Information distribution

Information distribution implies the capacity of principals and agents to provide information and knowledge on various policy decisions. In some situations, the EC possesses information that all member organisations lack. In this sense, the EC operates as an epistemic community in the policymaking process.17 The capacity of the EC to possess information that principals (members states) do not have creates informational asymmetry.

In such a context, the member states may give the EC autonomy, as it possesses the requisite knowledge in development coupled with implementation of certain policies. Therefore, member states act as followers without the need for the commission to persuade them to behave or act in a certain manner during the policymaking process. However, this autonomy is highly challenging from the paradigms of the principal-agent model, especially in matters of delegation of powers.

Delegation of powers

The autonomy of the EC in policymaking, by virtue of the existence of informational asymmetry, introduces two main difficulties on the part of the principals (member states). Pollack indentifies these factors as slippage and shrinkage.18 Slippage refers to the pervasiveness of the agent (the EC) to act in a manner contravening the principal’s aims.

The agent may also deploy power delegated to it to explore various interests opposed to those of the principals19. This aspect is referred to as shrinkage. These challenges arise from differing capacities for agents and principals to generate the necessary information for making policies. Therefore, the EC can push for its agendas without persuading the member states subject to possession of more information on the best policy implementation strategies.

Shrinkage entangles a process producing less implication on the EU member states. Tallberg maintains that this reason makes its unlikely to take place20. Consequently, even though the EC can manoeuvre easily over policies, shrinkage leads to few effects in the member states, and thus such policies are of little significance as they do not necessary affect the conduct of the principals.

Indeed, the EC must have its voice heard, through policies that it develops, by all member states. This assertion suggests that the only policies that are most important to the EC are those affecting the conduct of the member states. Such policies require persuasion since unanimous decisions are required for them to constitute general guidelines applicable to all member states.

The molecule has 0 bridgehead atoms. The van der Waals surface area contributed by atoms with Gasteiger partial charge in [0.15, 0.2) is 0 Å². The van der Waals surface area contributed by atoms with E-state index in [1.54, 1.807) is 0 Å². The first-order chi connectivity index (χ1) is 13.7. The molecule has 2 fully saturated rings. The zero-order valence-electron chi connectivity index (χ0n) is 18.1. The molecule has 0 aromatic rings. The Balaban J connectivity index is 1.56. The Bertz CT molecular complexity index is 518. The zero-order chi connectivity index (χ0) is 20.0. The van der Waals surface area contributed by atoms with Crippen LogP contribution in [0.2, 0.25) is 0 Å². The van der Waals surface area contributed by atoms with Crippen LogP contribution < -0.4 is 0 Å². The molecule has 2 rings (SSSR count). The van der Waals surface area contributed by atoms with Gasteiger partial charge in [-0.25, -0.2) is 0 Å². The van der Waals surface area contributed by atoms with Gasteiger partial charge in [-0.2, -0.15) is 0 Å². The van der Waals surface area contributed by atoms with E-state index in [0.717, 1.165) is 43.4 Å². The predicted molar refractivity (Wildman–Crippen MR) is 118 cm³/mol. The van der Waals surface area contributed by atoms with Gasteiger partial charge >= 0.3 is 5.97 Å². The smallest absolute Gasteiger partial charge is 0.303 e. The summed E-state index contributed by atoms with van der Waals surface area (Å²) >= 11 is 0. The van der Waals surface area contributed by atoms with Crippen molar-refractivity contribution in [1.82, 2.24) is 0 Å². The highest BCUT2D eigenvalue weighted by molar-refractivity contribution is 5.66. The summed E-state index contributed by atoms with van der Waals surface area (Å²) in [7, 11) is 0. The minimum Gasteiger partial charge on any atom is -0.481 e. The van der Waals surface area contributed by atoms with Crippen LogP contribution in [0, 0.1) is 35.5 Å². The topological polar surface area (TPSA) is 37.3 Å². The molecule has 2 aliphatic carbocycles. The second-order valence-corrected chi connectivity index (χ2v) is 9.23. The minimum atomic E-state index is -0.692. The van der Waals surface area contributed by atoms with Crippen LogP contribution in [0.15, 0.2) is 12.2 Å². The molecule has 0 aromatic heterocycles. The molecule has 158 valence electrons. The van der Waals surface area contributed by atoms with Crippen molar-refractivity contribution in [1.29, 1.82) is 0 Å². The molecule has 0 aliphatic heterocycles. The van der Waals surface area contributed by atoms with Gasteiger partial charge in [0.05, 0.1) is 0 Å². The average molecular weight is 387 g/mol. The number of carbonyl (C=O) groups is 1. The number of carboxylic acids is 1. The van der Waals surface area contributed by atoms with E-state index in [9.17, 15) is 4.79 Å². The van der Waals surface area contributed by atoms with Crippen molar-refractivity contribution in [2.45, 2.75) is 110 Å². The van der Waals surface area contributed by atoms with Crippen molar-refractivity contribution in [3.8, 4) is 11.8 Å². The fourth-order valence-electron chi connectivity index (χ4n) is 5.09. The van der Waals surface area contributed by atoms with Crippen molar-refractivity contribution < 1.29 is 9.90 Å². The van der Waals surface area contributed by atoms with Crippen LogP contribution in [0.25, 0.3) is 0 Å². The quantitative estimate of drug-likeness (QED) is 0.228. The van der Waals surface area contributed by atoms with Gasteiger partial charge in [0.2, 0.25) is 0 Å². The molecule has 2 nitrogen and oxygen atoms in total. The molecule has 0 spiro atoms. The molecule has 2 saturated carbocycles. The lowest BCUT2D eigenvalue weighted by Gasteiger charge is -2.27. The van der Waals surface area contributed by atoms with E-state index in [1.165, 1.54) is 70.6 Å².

Although the principal-agent framework may provide an understanding of the interaction between the agents, in this particular case, the EC, and principals (member states), the relationship is highly polarised. From one perspective, the EC only follows the direction set out by the member states, which makes supranational organisations entirely void of autonomy of mandates. On a different perspective, the agent acquires some autonomy through delegation by the principals.

The autonomy compels the agents to act in a manner contravening the principal’s interests prompting them to deploy stricter supervisions, thus providing limitation to the power of the supranational organisation. Therefore, it follows that a supranational organisation as the EC must always persuade and convince the principals (members states) that its policies are compliant to their collective interests for it to acquire a good operational environment and effectively push through its policies in the implementation process. This aspect implies that the strength of the EC is based on its power to persuade the other actors in the EU system. These actors are mainly the EU member states.

Dependency of EC on persuasion of EU actors